August Belmont, of Jewish descent, born in Prussia, came to New York and made a fortune. But he was not invited to the City Ball, for the elite. He wrote to the invitation committee: “I have been investigating the accounts of you gentlemen on the Street. Either I get an invitation to the Assembly this year, or else the day after the Assembly each of you will be a ruined man.”
He received an invitation to the ball.
But no one else showed up.
from The Little, Brown Book of Anecdotes, edited by Clifton Fadiman
Lewis Brown (1897-1949), a rabbi, decided to become a writer.
At a dinner, another rabbi said to him, “You were a rabbi, eh? Were you unfrocked?”
“No,” said Brown. “Just unsuited.”
Willy Brandt, mayor of West Berlin, was invited to see the new Mann auditorium in Tel Aviv.
Was the auditorium named for Thomas Mann, the famous author, Brandt asked.
No, his host replied. It was named for Frederic Mann of Philadelphia.
“What did he ever write?” asked Brandt.
Answer: “A check.”
Chaim Nachman Bialik (1873-1934), the Jewish poet, didn’t win the Nobel Prize during a year when there was speculation that he would.
What was his response?
He was glad he didn’t win.
Bialik: His friends would say, “Now isn’t that a scandal! Imagine such a thing-Bialik, the great poet, doesn’t get the Nobel Prize! And ““ tsk! tsk! ““ just look who they gave it to! To X, that so-and-so! Why, he can’t even hold a candle to Bialik!”
What if he had won?
Bialik: Some of the same people would now say, “Nu, nu, what’s so wonderful about getting the Nobel Prize? Why, even that poet Bialik got one!”
Prime Minister Ben-Gurion addressed the Israeli parliament without wearing a jacket or tie. There were protests. Ben-Gurion claimed that Winston Churchill himself had given him permission. “On my last visit to London, I wanted to take off my jacket and tie. Churchill stopped me. ‘Mr. Prime Minister,’ he said, ‘you can only do that in Jerusalem.”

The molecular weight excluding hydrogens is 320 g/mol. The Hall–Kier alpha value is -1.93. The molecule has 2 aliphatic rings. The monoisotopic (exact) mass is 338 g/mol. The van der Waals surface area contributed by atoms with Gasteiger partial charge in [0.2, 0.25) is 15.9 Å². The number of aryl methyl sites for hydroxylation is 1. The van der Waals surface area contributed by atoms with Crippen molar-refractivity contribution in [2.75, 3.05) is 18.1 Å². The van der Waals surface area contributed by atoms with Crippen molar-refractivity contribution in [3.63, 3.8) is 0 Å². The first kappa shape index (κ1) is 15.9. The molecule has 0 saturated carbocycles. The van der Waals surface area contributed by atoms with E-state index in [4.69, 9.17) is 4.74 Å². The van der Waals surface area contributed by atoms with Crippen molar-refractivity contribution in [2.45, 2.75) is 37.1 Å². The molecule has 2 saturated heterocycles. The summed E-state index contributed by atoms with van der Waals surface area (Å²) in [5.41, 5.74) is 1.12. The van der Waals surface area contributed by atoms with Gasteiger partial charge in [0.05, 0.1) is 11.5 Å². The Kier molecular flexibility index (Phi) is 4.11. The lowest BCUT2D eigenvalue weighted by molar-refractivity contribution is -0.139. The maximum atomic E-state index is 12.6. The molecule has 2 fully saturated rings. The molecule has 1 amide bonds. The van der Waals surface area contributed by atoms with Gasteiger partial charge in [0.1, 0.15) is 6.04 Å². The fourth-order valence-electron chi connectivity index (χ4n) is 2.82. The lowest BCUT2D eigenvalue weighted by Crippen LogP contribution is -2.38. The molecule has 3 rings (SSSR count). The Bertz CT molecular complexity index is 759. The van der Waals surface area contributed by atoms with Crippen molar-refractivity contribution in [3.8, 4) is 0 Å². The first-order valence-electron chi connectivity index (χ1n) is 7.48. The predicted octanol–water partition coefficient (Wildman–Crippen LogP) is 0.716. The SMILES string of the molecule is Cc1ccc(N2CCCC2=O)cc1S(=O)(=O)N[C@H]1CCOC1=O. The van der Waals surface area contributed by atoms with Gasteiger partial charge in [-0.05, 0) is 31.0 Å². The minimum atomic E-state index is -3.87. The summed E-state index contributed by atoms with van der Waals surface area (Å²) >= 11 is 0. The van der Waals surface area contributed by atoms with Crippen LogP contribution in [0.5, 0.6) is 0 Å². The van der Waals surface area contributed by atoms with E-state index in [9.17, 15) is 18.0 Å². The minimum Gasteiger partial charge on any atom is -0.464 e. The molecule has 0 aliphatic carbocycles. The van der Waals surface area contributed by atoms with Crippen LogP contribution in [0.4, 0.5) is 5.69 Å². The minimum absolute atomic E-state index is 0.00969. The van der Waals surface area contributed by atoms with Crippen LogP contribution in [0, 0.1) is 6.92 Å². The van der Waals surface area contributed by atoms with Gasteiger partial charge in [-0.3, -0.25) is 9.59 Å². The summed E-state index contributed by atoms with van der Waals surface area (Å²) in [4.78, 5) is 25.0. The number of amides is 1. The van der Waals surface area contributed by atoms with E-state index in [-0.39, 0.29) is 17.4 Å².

Eddie Cantor, the comedian, heard that Irving Thalberg, the producer, had had a son. He sent him this telegram: “Congratulations on your latest production. Sure it will look better after it has been cut.”
Sir Moses Montefiore (1784-1885), a wealthy philantropist, was attending a dinner and found himself sitting next to an anti-Semitic nobleman. “I have just returned from Japan,” the fellow said, “and it’s a most unusual country. Did you know that it has neither pigs nor Jews?”
“In that case,” Montefiore answered, “you and I should go there, so it will have a sample of each.”
Rabbi Stephen Wise (1874-1949) accepted an invitation to speak before an anti-Nazi meeting in Brooklyn. He received several threatening letters. So he began his speech this way: “I have been warned to stay away from this meeting under pain of being killed. If anyone is going to shoot me, let him do it now. I hate to be interrupted.”
Hermann Adler (1839-1911) was chief rabbi in London. At an official luncheon, he was sitting next to Herbert Cardinal Vaughn, “Now, Dr. Adler,” said the cardinal, jokingly, “when may I have the pleasure of helping you to some ham?”
The prompt reply: “At Your Eminence’s wedding.”